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Navigating Nutrition: Fiber is our Friend

March 3, 2023

Consuming enough fiber every day provides multiple health benefits throughout the body. Fiber is present in a lot of the nutrient-dense foods we eat. You may have not even realized what role fiber plays in keeping you healthy!

Normally, the body breaks down carbohydrates into sugar that our bodies use for fuel. Fiber is a carbohydrate that our bodies do not use as a source of fuel. Instead, fiber moves throughout the digestive system and supports many of our biological processes!

Fiber plays a key role in:

  • Bowel health and movements
  • Controlling cholesterol and blood sugar levels
  • Maintaining a healthy weight

Consuming enough fiber throughout the day is important to meet our daily needs. Dietary fiber content can be found in grams on the nutrition facts panel of packaged foods such as grains, legumes, nuts, and seeds. A quick google search can give you estimates of grams of fiber for foods that do not have nutrition facts panels such as fresh fruits and vegetables.

Daily Fiber recommendations:

  • Men (50 or younger) need 38 grams
  • Men (51 or older) need 30 grams
  • Women (50 or younger) need 25 grams
  • Women (51 or older) need 21 grams

Daily fiber needs can be met through eating a well-balanced diet. Fiber-rich foods include fruits, vegetables, grains, legumes, nuts, and seeds. You can obtain the most fiber content from fruit and vegetables when the skin/peel is left on. The skin of fruits and vegetables contains important components that provide fiber, antioxidants, vitamins, and minerals. There are different ways to prepare your fruits and vegetables if you are someone who doesn’t prefer the skin or peel, such as:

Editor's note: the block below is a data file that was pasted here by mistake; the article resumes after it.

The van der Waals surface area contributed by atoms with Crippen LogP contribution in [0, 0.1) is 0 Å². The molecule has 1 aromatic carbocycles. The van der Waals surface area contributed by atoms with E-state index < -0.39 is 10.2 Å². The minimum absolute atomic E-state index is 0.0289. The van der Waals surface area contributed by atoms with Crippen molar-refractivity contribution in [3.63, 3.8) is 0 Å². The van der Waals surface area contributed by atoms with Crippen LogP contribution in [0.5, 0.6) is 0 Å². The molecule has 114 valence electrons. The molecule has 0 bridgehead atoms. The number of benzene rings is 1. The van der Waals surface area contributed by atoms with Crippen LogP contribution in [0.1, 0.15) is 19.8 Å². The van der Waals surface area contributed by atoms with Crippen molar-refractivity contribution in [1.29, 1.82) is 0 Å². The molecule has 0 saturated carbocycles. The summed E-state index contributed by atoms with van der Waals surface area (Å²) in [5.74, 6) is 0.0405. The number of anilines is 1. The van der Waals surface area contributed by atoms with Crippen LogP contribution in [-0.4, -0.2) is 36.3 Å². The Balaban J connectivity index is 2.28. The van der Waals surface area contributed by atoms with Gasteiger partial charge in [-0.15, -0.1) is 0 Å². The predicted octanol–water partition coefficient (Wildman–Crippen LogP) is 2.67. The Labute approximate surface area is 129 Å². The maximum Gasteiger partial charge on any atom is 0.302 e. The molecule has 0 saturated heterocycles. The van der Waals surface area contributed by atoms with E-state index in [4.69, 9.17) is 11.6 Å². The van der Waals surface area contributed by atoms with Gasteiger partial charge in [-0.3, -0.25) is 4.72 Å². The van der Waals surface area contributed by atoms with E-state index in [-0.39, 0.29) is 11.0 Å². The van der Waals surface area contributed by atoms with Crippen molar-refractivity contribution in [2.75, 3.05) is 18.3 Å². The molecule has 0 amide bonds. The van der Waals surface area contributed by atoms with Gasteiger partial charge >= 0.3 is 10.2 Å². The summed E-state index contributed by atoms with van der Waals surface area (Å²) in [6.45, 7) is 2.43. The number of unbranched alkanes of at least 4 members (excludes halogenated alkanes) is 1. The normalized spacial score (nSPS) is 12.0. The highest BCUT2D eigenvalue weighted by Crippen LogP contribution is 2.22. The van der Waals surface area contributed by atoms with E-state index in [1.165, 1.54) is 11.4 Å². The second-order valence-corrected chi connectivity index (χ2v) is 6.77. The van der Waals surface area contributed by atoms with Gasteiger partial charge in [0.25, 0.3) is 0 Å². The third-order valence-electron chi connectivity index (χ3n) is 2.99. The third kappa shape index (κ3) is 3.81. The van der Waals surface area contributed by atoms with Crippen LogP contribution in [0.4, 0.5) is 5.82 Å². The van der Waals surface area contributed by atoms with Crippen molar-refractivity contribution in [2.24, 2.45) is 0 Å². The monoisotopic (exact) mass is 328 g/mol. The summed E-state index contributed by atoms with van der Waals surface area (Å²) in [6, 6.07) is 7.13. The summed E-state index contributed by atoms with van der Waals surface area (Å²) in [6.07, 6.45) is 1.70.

• Blending the fruit or vegetables
  • Chopping the fruit or vegetables into finer pieces
  • Spiralizing your vegetables
  • Incorporating frozen fruits

There are two different types of fiber that both provide distinct health benefits: Soluble fiber and Insoluble fiber. Eating a well-balanced diet of fruits, vegetables, legumes, whole grains, nuts, and seeds will provide you with appropriate amounts of both forms of fiber.

Soluble fiber

  • Dissolves in water to create a beneficial gel substance that regulates digestion
  • Controls cholesterol and blood sugar levels
  • Aids in constipation and diarrhea
  • Makes you feel full for longer
  • Helps maintain a healthy gut

Insoluble fiber

  • Does not dissolve in water to add bulk to stools
  • Promotes regular bowel movements
  • Aids in constipation
  • Makes you feel full for longer

Obtaining your daily fiber from a well-balanced diet is the gold standard. Eating fiber-rich foods helps you to feel full for longer. Meals that provide a feeling of fullness are beneficial to individuals looking to obtain their desired healthy weight. Fiber supplements do not provide the same level of fullness which makes them less effective for individuals looking to maintain a healthy weight. 

Staying hydrated is important for overall health but is especially important for fiber as the two work hand-in-hand. If you are hitting your fiber goals for the day and aren’t achieving the results you are looking for, make sure you are not chronically dehydrated. Try to space your water consumption evenly throughout the day and monitor urine color for levels of hydration.


An example of a fiber-dense breakfast and snack:

Breakfast: ½ cup cooked Oatmeal (4g fiber), 2 Tablespoons Peanut butter (3g fiber), ½ cup Raspberries (4g fiber)

Total (11g fiber)

Snack: 1 medium Apple (4g fiber), 2 Tablespoons Peanut butter (3g fiber)

Total (7g fiber)


Written by: Danielle Baldizzi